Think palm oil awareness!
Updating your tiger interpretation?
Looking for a new campaign?
Encourage your visitors to think about what they buy and it will help the Sumatran tiger.
Palm oil is now found in half of all packaged foods and appears in soaps and household cleaners, cosmetics and is used as fuel for cars and power plants.
Use these resources to educate your visitors about palm oil and the effects of deforestation on biodiversity. It’s not only Sumatran tigers that are under threat from plantations grown without regard to the ecosystems, it is orang-utan, Asiatic elephants, Sumatran rhino and more.
In addition, West Africa is a new frontier region for large-scale palm oil production with potential threat to gorilla, African elephant and chimpanzees to name but some of the more charismatic species.
- Palm oil come from the oil palm (Elaeis guineensis) which originates from west and southwest Africa
- 90% of the world’s palm oil is produced by Indonesia and Malaysia.
- Indonesia is the world’s largest producer of palm oil and the second largest producer of certified sustainable palm oil (CSPO); 41% of annual production capacity of CSPO comes from Indonesia.
- Approximately 9% of Indonesia’s palm oil output is certified by the Roundtable on Sustainable Palm Oil (RSPO)
- 49% of annual production capacity of certified sustainable palm oil (CSPO) comes from Malaysia – the largest producer of CSPO in the world.
Palm oil is here to stay.
- It is the highest-yielding vegetable oil crop, which makes it very efficient.
- It needs less than half the land required by other crops to produce the same amount of oil. (This makes palm oil the least expensive vegetable oil in the world)
- It has great properties for foods; it doesn’t smell, cooks easily, has a smooth texture and is a natural preservative.
Sustainable palm oil
Sustainable palm oil is certified. The most well known certifier is the Round Table on Sustainable Palm Oil, (RSPO) but it is not the only one.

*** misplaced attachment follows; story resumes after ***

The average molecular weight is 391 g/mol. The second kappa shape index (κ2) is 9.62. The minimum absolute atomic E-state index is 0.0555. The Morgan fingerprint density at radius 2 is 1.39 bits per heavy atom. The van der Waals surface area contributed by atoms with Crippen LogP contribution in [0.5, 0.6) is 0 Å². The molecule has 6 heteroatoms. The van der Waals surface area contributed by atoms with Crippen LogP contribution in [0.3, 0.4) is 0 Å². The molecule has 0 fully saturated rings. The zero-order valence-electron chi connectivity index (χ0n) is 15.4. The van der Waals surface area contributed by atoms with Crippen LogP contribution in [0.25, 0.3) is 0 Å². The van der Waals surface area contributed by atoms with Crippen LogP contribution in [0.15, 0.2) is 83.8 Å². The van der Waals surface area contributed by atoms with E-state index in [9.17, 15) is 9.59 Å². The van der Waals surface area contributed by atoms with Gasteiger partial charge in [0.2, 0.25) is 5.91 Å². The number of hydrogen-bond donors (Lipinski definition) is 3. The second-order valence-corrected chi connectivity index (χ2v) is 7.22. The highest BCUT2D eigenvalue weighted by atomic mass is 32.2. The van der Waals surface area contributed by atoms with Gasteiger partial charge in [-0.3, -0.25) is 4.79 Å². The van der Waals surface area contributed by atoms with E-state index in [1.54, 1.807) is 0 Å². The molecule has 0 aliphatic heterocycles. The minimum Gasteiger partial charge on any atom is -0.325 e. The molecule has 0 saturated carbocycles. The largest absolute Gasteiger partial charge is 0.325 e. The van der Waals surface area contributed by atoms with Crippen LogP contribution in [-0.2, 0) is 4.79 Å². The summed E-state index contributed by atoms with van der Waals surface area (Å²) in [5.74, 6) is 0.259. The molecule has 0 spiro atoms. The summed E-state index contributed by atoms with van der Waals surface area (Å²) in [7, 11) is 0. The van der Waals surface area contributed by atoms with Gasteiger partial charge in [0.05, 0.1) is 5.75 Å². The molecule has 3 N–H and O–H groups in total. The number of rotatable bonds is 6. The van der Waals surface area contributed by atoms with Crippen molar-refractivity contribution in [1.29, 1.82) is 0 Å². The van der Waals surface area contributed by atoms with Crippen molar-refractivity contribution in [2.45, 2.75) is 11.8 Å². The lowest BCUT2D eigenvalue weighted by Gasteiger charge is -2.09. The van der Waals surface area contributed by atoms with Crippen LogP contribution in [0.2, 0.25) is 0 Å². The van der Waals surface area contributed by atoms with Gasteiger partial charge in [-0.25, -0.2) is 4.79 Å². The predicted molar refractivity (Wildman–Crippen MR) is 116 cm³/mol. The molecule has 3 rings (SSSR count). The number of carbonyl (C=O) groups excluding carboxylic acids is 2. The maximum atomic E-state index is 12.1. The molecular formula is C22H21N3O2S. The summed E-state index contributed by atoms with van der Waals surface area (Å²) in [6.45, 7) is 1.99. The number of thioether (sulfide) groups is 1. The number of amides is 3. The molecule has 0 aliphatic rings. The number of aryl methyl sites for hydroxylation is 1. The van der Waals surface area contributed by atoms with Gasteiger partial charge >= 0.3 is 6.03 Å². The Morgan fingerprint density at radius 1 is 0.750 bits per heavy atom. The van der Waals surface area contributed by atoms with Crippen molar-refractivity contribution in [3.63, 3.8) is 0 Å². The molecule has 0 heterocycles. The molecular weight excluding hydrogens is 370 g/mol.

Sustainable producers working in High Conservation Value landscapes must protect species and habitats.
Potential mitigation measures are:
- Buffer zones and wildlife corridors
- Protection from poaching
- Access to ground cover, food & water
Sustainable production is a starting point but certification does not go far enough. Standards required for certification still need to be strengthened.
Under the new European Union legislation, vegetable oil used in food products must be explicitly named on the label. Manufacturers will no longer be able to hide palm oil in their ingredients under the generic term ‘vegetable oil’. However, this only applies to packaged foods.
This law came into effect on 13 December 2014.
Problem: This will not identify which are sustainable sourced products.
Promote alternative oil sources?
The implications of palm oil production are complex.
Manufacturers can consider sustainable alternatives to palm oil to halt rapid deforestation, but as palm oil high yields need less land, will using an alternative oil just increase land use?
The use of palm oil as a bio-fuel will put even more pressure on land that could be needed for food production.
Deforestation and palm oil production have serious implications for global climate change.
Demand for Palm Oil
The greatest demand for palm oil is from China, India and Indonesia with the EU fourth.
EU countries have an opportunity to lead the way in demanding sustainable products. Labelling of palm oil on food packaging in the EU may turn consumers off palm oil if consumers are not given the correct message.
Links and resources
Sustainable Palm Oil Platform – Comprehensive library of tools and resources to inform best practice and sustainability in the palm oil sector stakeholders. Includes case studies from zoo campaigns.
Round Table on Sustainable Palm Oil (RSPO) – Formed to promote sustainable palm oil
Sustainable Palm Oil Transparency Toolkit – See palm oil companies activities on this interactive website
Ethical Consumer Palm Oil free list
Zoo campaigns and guides; see what others are doing
Zoos Victoria Don’t Palm Us Off